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Veterans health proposal dropped

Thu., March 19, 2009

Officials abandon plan after public outrage

WASHINGTON – The Obama administration on Wednesday abandoned a controversial plan to make veterans use private insurance to pay for costly treatments of combat-related injuries.

Stung by the angry reaction to the proposal, the administration made the decision after a meeting between officials from 11 veterans advocacy groups and top White House officials.

“Our voices were heard,” said Norbert Ryan, the president of the Military Officers Association of America. “They made the right decision on this.”

The plan would have reversed a longstanding policy of providing government health coverage for all service-related injuries. Few details emerged beyond its reported savings of $540 million, however.

Most veterans use private insurance only for health problems unrelated to their military service.

What was most puzzling to experienced activists and others was that the White House floated the idea in the first place. Several said the administration came off as politically tone deaf to the importance of the issue.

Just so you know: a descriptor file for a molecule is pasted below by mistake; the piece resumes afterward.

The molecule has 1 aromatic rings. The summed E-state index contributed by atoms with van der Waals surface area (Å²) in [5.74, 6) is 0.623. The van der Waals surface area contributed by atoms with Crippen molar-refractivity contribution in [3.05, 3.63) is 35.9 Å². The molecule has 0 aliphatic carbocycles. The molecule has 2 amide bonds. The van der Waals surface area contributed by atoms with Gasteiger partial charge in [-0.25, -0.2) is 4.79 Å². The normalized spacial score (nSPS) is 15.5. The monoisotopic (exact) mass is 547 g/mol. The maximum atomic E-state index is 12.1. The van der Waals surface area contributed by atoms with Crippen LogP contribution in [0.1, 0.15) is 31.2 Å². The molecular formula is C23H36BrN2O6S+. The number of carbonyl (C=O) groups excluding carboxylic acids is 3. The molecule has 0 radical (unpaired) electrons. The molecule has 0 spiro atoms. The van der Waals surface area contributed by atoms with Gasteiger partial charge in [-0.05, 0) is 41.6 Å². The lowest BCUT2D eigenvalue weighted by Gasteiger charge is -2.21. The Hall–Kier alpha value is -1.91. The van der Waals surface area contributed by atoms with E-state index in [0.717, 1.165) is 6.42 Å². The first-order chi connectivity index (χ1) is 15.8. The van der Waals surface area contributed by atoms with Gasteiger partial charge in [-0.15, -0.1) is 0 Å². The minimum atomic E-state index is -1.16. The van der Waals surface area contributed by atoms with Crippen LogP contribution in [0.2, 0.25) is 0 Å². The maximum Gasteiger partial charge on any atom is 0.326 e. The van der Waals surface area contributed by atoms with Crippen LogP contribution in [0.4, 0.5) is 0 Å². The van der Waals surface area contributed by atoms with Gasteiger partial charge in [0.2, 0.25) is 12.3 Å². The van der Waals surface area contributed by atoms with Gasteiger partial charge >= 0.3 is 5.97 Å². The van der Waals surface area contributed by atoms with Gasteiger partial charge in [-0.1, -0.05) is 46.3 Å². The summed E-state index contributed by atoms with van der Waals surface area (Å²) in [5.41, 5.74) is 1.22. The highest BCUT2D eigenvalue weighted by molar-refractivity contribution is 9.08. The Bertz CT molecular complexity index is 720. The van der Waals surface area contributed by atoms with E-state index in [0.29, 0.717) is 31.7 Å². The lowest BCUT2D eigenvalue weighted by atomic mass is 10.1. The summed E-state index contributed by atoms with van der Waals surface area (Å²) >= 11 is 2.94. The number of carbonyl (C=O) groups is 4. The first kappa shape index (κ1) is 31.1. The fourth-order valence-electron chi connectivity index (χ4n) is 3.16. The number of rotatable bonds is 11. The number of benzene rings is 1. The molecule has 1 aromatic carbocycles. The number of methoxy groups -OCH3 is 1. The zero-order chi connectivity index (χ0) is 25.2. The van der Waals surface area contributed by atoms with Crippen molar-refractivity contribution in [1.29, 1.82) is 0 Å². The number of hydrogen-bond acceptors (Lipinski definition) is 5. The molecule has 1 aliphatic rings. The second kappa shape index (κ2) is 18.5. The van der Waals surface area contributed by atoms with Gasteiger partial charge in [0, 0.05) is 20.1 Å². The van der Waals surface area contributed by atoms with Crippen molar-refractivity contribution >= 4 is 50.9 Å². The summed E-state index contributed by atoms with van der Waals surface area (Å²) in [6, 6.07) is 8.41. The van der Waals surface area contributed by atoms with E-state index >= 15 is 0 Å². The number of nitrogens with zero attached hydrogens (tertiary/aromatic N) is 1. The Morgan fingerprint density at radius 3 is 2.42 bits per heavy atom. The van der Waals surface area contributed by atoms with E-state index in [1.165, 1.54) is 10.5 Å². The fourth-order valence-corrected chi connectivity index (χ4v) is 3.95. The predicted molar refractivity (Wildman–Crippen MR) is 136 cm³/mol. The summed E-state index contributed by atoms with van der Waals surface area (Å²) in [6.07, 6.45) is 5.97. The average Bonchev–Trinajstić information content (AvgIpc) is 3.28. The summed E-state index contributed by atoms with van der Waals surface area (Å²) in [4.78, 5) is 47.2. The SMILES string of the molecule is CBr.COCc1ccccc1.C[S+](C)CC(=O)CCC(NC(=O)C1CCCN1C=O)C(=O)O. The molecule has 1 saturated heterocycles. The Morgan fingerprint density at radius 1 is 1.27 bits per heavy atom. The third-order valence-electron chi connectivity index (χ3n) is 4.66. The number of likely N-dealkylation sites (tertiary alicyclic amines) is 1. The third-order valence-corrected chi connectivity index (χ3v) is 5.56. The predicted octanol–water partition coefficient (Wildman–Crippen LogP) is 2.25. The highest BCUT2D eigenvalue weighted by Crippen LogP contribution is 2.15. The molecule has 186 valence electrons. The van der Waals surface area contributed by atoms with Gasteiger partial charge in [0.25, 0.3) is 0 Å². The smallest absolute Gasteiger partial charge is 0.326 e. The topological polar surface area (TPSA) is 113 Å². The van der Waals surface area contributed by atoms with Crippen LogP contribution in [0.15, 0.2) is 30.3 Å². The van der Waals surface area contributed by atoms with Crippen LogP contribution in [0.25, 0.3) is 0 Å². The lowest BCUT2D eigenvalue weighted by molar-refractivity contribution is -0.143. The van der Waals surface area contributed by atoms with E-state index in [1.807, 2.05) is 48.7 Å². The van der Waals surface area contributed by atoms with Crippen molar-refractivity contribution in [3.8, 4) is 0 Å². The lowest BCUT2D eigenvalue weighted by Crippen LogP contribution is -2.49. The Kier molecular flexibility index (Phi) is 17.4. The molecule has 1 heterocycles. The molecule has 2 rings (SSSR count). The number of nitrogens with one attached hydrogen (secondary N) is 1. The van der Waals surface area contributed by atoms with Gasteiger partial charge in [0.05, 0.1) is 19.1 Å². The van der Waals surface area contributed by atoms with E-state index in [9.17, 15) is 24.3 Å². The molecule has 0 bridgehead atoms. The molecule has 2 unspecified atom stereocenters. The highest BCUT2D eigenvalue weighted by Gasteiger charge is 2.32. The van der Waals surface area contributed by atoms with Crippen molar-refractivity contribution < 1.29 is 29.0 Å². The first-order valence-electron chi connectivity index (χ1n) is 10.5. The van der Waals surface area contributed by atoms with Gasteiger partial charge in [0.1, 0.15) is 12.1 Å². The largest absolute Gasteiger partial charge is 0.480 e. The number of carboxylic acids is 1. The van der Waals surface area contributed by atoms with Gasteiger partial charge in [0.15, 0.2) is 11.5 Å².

“They’ve grabbed hold of the ‘third rail’ and they shouldn’t have done this,” said Rick Weidman, director of government relations for Vietnam Veterans of America. “If they had asked anyone informally, we would have informed them, ‘Are you kidding? All hell will break loose.’ ”

White House spokesman Robert Gibbs said the intent of the plan had been to “maximize the resources available for veterans.”

Outrage quickly grew in the veteran community and beyond. Media superstars across the spectrum from Jon Stewart to Rush Limbaugh expressed disbelief at the idea, and it resonated across political and cultural borders.

In a tide of phone calls and e-mails, angry veterans and family members wondered if the administration’s next move might be to start charging military families for funerals.

On Capitol Hill, Democrats and Republicans said making veterans pay for treatment of their war wounds and other service-related health problems violated the nation’s “sacred duty.”

Sen. Patty Murray, a high-ranking Democrat on the Senate’s Veterans Affairs and Budget committees, had grilled Veterans Affairs Secretary Eric Shinseki about the proposal earlier this week and said she would oppose it. Within minutes after the White House announced it was dropping the plan, Murray said she applauded the decision and said it showed Obama had listened to veterans’ concerns.

“President Obama did the right thing in dropping this proposal,” said Murray, Washington’s senior senator. “Injured veterans and their families have already paid enough of a price; they shouldn’t have to worry about the tab for service-related care.”



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